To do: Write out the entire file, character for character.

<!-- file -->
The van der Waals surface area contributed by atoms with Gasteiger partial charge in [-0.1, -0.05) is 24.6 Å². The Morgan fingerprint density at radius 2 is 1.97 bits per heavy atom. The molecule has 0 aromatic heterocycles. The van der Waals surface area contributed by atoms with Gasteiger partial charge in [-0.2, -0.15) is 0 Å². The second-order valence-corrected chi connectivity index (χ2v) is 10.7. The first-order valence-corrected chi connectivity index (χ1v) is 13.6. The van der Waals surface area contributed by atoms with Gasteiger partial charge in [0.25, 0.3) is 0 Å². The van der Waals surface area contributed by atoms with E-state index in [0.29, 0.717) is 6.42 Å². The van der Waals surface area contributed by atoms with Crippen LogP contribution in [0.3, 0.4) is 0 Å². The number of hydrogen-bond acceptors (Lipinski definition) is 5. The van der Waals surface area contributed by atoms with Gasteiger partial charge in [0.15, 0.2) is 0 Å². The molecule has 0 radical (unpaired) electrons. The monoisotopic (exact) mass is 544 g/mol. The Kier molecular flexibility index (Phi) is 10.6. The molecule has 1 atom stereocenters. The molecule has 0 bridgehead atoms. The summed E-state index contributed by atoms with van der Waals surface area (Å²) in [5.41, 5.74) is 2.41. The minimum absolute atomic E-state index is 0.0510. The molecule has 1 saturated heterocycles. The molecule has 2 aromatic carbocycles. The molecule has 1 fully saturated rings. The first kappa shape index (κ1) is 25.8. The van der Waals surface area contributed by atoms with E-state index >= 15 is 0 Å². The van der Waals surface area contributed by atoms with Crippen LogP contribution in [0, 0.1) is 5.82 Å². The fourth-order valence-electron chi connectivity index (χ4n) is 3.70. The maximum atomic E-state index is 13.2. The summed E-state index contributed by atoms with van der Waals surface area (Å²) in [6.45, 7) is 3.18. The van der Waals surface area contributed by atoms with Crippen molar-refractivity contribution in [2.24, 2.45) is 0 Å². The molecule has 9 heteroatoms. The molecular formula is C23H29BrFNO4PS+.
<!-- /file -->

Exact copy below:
The van der Waals surface area contributed by atoms with Gasteiger partial charge in [-0.1, -0.05) is 24.6 Å². The Morgan fingerprint density at radius 2 is 1.97 bits per heavy atom. The molecule has 0 aromatic heterocycles. The van der Waals surface area contributed by atoms with Gasteiger partial charge in [-0.2, -0.15) is 0 Å². The second-order valence-corrected chi connectivity index (χ2v) is 10.7. The first-order valence-corrected chi connectivity index (χ1v) is 13.6. The van der Waals surface area contributed by atoms with Gasteiger partial charge in [0.25, 0.3) is 0 Å². The van der Waals surface area contributed by atoms with E-state index in [0.29, 0.717) is 6.42 Å². The van der Waals surface area contributed by atoms with Crippen LogP contribution in [0.3, 0.4) is 0 Å². The number of hydrogen-bond acceptors (Lipinski definition) is 5. The van der Waals surface area contributed by atoms with Gasteiger partial charge in [0.15, 0.2) is 0 Å². The molecule has 0 radical (unpaired) electrons. The monoisotopic (exact) mass is 544 g/mol. The Kier molecular flexibility index (Phi) is 10.6. The molecule has 1 atom stereocenters. The molecule has 0 bridgehead atoms. The summed E-state index contributed by atoms with van der Waals surface area (Å²) in [5.41, 5.74) is 2.41. The minimum absolute atomic E-state index is 0.0510. The molecule has 1 saturated heterocycles. The molecule has 2 aromatic carbocycles. The molecule has 1 fully saturated rings. The first kappa shape index (κ1) is 25.8. The van der Waals surface area contributed by atoms with E-state index >= 15 is 0 Å². The van der Waals surface area contributed by atoms with Crippen LogP contribution in [0, 0.1) is 5.82 Å². The fourth-order valence-electron chi connectivity index (χ4n) is 3.70. The maximum atomic E-state index is 13.2. The summed E-state index contributed by atoms with van der Waals surface area (Å²) in [6.45, 7) is 3.18. The van der Waals surface area contributed by atoms with Crippen molar-refractivity contribution in [2.24, 2.45) is 0 Å². The molecule has 9 heteroatoms. The molecular formula is C23H29BrFNO4PS+.